In a Nutshell:
- The current teacher workforce appears to be adequate in numbers to fill the needed positions, but individual districts are facing shortages.
- Two issues stand out: 1) the high rate of attrition turnover for newly certified teachers and turnover for all teachers and 2) the dwindling pipeline of college graduates choosing teaching as a career.
- Recommended policy actions focus on better training for new teachers, retention at all levels, and student loan relief to attract potential teachers to the profession.
Governor Gretchen Whitmer has announced plans to make improving education in Michigan a top priority of her administration. This can’t be accomplished without a supply of dedicated, well-trained teachers – the most important in-school factor to student learning. Our new report, Michigan’s Leaky Teacher Pipeline: Examining Trends in Teacher Demand and Supply, is an opportunity to inform policymakers, and other stakeholders about this vital component of any improvement plan.
There is good news. Michigan does not appear to have an immediate teacher shortage. The teaching workforce is aligned with student enrollment, the primary demand factor, and should allow the state to maintain its current student/teacher ratio. We know some individual school districts have had trouble attracting teachers, but that suggests a maldistribution of talent rather than a shortage.
However, just dipping our toes into the data revealed a number of issues that may not bode well for districts hoping to ensure sufficient teachers to lead their classrooms in the future.
Michigan’s teaching workforce has shrunk by 16 percent over the last decade. That decline corresponds with the 12 percent reduction in the number of students enrolled in Michigan public schools. School districts are consolidating students into fewer classrooms and buildings. Obviously, fewer teachers are needed at the front of those classrooms.
More alarming is the high rate of newly certified teachers aborting their nascent careers, as well as high rates of turnover, as teachers move between districts. Young teachers are leaving the profession at a rate of 17 percent in the first five years. Additionally, Michigan has higher teacher turnover than the national average, with the highest rates found among urban districts and charter schools (regardless of geographic location).
My first piece of advice is for state policymakers in charge of education funding and administrators burdened with the continuous need to fill holes in their teaching corps: Concentrate on retention. Hiring new teachers is expensive and disruptive to student learning. Districts must do more to keep the ones they have.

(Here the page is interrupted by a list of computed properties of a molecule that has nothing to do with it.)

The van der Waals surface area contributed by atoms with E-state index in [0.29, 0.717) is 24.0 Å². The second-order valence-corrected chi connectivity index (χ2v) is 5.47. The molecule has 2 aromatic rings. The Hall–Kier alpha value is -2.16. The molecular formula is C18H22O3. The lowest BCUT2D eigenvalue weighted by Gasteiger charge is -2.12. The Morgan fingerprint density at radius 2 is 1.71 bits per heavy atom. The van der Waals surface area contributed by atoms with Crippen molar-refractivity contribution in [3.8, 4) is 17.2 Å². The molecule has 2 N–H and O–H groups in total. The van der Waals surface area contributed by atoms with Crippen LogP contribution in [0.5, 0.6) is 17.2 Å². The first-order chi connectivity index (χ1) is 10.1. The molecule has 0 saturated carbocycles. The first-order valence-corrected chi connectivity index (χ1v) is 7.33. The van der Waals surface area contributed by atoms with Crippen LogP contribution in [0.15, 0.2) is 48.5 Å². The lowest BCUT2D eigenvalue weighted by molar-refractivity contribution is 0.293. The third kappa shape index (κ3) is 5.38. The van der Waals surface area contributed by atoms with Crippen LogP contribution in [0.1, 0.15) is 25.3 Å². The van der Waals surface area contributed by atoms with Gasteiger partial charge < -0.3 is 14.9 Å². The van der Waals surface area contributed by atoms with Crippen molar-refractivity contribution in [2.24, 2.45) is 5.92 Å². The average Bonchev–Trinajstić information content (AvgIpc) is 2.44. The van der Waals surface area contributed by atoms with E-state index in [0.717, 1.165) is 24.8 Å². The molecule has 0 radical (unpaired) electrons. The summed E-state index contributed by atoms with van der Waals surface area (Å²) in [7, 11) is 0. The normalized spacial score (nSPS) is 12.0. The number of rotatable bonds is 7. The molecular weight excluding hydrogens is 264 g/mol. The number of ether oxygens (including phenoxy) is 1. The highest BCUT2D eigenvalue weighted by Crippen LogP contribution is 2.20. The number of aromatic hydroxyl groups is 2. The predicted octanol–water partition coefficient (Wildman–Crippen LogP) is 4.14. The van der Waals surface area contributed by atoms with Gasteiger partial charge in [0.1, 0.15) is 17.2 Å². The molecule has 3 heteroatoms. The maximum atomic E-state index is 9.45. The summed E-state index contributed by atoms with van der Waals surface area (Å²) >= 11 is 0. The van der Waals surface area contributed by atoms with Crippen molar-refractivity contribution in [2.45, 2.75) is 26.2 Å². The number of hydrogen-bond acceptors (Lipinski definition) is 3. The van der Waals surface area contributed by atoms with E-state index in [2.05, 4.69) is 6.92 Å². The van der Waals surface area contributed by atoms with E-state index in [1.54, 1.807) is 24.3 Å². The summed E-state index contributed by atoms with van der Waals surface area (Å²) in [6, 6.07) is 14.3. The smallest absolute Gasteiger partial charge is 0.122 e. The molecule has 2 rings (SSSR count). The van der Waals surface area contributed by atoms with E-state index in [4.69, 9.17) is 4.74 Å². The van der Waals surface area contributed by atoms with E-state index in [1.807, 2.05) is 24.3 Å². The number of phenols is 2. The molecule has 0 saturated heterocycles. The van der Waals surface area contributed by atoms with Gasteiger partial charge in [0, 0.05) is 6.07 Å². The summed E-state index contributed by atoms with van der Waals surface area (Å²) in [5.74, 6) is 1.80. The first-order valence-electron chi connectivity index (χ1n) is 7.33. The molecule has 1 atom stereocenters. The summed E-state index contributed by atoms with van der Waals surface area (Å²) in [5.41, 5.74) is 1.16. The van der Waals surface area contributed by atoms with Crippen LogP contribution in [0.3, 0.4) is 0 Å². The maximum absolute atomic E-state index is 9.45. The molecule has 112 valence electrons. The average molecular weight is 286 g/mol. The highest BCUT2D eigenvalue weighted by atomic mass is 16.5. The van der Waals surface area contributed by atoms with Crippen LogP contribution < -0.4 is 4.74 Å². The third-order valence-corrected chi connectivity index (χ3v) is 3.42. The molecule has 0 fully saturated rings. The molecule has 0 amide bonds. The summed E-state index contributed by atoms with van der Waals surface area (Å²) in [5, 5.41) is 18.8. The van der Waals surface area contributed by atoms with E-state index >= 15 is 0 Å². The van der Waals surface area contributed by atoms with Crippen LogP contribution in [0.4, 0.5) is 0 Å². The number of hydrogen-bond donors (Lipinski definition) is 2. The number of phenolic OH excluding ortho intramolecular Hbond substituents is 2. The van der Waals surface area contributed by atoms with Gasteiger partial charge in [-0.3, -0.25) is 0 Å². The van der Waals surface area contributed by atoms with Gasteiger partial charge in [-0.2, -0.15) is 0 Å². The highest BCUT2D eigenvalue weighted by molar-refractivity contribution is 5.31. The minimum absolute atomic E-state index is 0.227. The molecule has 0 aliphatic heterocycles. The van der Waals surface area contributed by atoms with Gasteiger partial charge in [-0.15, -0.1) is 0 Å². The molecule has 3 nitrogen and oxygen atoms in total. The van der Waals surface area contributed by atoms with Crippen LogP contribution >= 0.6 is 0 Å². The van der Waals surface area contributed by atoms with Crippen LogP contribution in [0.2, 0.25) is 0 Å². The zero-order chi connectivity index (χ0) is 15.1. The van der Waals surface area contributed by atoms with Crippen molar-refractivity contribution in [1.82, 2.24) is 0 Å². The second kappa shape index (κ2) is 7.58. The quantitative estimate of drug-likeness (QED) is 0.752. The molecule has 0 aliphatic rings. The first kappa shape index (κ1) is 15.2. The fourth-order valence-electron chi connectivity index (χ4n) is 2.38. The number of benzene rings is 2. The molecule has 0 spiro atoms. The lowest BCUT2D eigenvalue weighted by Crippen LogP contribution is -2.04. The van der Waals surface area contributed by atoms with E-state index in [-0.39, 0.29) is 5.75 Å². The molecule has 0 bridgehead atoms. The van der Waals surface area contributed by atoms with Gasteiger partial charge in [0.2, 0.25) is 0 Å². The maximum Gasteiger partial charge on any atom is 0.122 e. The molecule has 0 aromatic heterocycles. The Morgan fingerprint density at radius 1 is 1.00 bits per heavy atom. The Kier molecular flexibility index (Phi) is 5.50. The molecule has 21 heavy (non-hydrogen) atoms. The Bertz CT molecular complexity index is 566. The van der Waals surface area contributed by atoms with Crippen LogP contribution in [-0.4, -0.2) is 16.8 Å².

Retention might be addressed on several fronts.
The average teacher salary in Michigan was roughly $62,000 in 2016-17. While Michigan compensates teachers well relative to other states, we also must examine what people with college degrees (masters degrees for many teachers) earn in other professions. The student loans many graduates are burdened with may lead many to reexamine their career choices.
Administrators also should focus on teacher residency programs. Like a medical residency, they partner newcomers with master teachers for individualized training and mentoring. The programs should go on for longer than the half year of paired classroom experience many rookie teachers currently experience.
These reforms require funding – made available by the state and allocated by administrators. While salary levels are set by districts, funding is determined at the state level, necessitating a coordinated focus.
Those administrators also should aim to ensure that school leaders are working to provide positive organizational structures in every building.
We also looked at the paths leading people into the teaching profession, the “pipeline.” Trends here do not bode well for the future.
Michigan’s pipeline is leaking. Fewer high school graduates are enrolling in and completing teacher prep programs offered by our state universities. As a result, the number of new teaching certificates issued by the state has declined by 62 percent in the last 15 years.
The state has opened alternative paths to the profession, but those taking them are not sufficient to overcome declines in the traditional pipeline.
Pending shortages become a greater threat when we look at the subject areas that new graduates are being certified to teach. While the greatest needs are in science, technology, engineering, and math (STEM), special education, early childhood, English as a Second Language, and career technical subject areas, an increasing number of college graduates are being certified for elementary teaching.
My second piece of advice is for state policymakers to develop programs to lure potential teachers into the pipeline and prepare them to teach these high-need subject areas. Student loan forgiveness and/or assistance would be a great start.
One path could have the state emulate the Michigan State Loan Repayment Program that aims to get more primary care doctors into underserved areas by offering tax-free funds to repay student loans over several years. These programs should be targeted to districts and subject areas where the evidence of needs are the greatest.
A third approach could focus on a “grow your own” strategy. College scholarships could be offered to high school graduates from high-need areas if they become teachers prepared to tackle high-need subject areas in their own cities, towns or neighborhoods.
Again, save for some individual districts and subject areas, a shortage of teachers has not become a statewide problem. But our pipeline is leaking. Policymakers would be wise to pay attention before those leaks drain it dry.
Eric Lupher is president of the Citizens Research Council of Michigan.